About Rav Avrohom Yaakov HaKohen Pam
Rav Avraham Yaakov HaCohen Pam (1913 - 2001) grew up Lithuania. His father Rav Meir, was a Gaon in Torah, and his mother a melumedes extraordinaire and a pillar of chesed. Rav Pam's stay in Slobodka, basking in the glow of the great gedolim whose presence illuminated the shtetl, though short, had a tremendous impact on his life.
In 1927 as conditions in Lithuania deteriorated, Rav Meir Pam took advantage of an opportunity to move and settle in America. He began his career at Yeshiva Mesivta Torah Voda'ath in 1938. Rav Pam was renown for his fiery pilpul chaveirim, and the Torah friendships he forged that impacted his life and that of his talmidim. With the passing of Rav Eliyahu Chazan, Rav Pam was appointed Rosh HaYeshiva the position he held until the end of his life.
Rav Pam shunned the limelight. He preferred to devote his days and nights to his life’s passion; the study and teaching of Torah. He worked tirelessly on behalf of Jewish educational causes both in the United States and in Israel.
Tens of thousands of Jews considered Rav Pam a "godol"," a spiritual giant. They regarded his words as gems to be gathered, even when his message consisted of criticism. For his listeners knew - from his reputation, his demeanor and the unmistakable pain on his face - that Rav Pam's exclusive motivations were fear of God and love for fellow Jews.
Anyone who ever met Rav Pam could not help but recognize his modesty. Although he was a great person, one of the gedolei hador, his humility was striking, his simplicity remarkable, and his honesty and integrity impeccable. He displayed remarkable sensitivity for other human beings, and the ahavah that he transmitted could be touched with your hands. He cautioned against being judgmental of others His sense of halacha and its practical application was impeccable.
Honesty and integrity were also recurrent themes of Rav Pam's. Meticulous honesty, he said is the mandate of every Jew, and must be the hallmark of every one claiming to be observant."Emunah," he went on to explain, also means "faith," alluding to the fact that faith in our Creator as the source of our daily bread is antithetical to acting dishonestly.
Perhaps above all, he was powerfully dedicated to making authentic Jewish education available to all Jewish children - the "jewels in the crown" of the Almighty, as he once wrote. He personally founded, Shuvu. It provides young immigrants to Israel, largely from the former Soviet Union, with a comprehensive Jewish education in an open and loving environment, helping both the children and their parents reconnect with the Jewish religious heritage.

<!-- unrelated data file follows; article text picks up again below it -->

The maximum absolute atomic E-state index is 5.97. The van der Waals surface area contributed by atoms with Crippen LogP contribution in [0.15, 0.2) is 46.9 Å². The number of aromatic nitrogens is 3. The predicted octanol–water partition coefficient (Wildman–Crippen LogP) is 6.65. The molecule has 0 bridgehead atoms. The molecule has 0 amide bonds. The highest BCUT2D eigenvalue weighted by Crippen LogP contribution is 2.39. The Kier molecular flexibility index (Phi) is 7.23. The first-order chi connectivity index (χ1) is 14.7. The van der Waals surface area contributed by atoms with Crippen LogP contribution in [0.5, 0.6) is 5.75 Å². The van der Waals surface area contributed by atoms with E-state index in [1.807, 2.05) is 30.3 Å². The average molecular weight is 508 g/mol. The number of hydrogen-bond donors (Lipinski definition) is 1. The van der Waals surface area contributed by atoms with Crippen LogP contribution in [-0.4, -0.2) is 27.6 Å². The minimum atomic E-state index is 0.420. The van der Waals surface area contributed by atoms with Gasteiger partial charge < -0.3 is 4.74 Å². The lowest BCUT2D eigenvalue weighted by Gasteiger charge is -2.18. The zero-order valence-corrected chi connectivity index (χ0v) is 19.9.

All Jews, whether they knew of Rav Pam during his life or not, would do well to recognize the profound loss to us all that his death represents. We all know that any and every attempt to capture this giant's greatness will fail to do him justice.
His father Rav Meir, was a Gaon in Torah whose entire life evolved around limud HaTorah. Rav Pam often told his talmidim-and especially his grandson R' Meir, who is named after his great-grandfather, that Rav Meir never stopped learning in order to go to sleep. He would concentrate on either a Ketzos or Reb Akiva Eiger until finally dozing off to the strains of their svaros, often waking up in the middle of the night to find the seforim still lying open beside him.
Another potent force in molding Rav Pam's fervent hashkafa was that of his mother, Rebbetzin Rachel Leah, a melumedes extraordinaire and a pillar of chesed who constantly set aside money for the impoverished. She was the daughter of Rav Shimon Dov Analek, the Shedlitzer Rav and a Talmid muvhak of Rav Eizel Charif
Rav Pam's zaide, Rav Shimon Dov, served as the Rav of Tiktin and later in the Chassidic community of Shedlitz
"The life and ideals of Rabbi Avrohom Yaakov Hakohen Pam", by Shimon Finkelman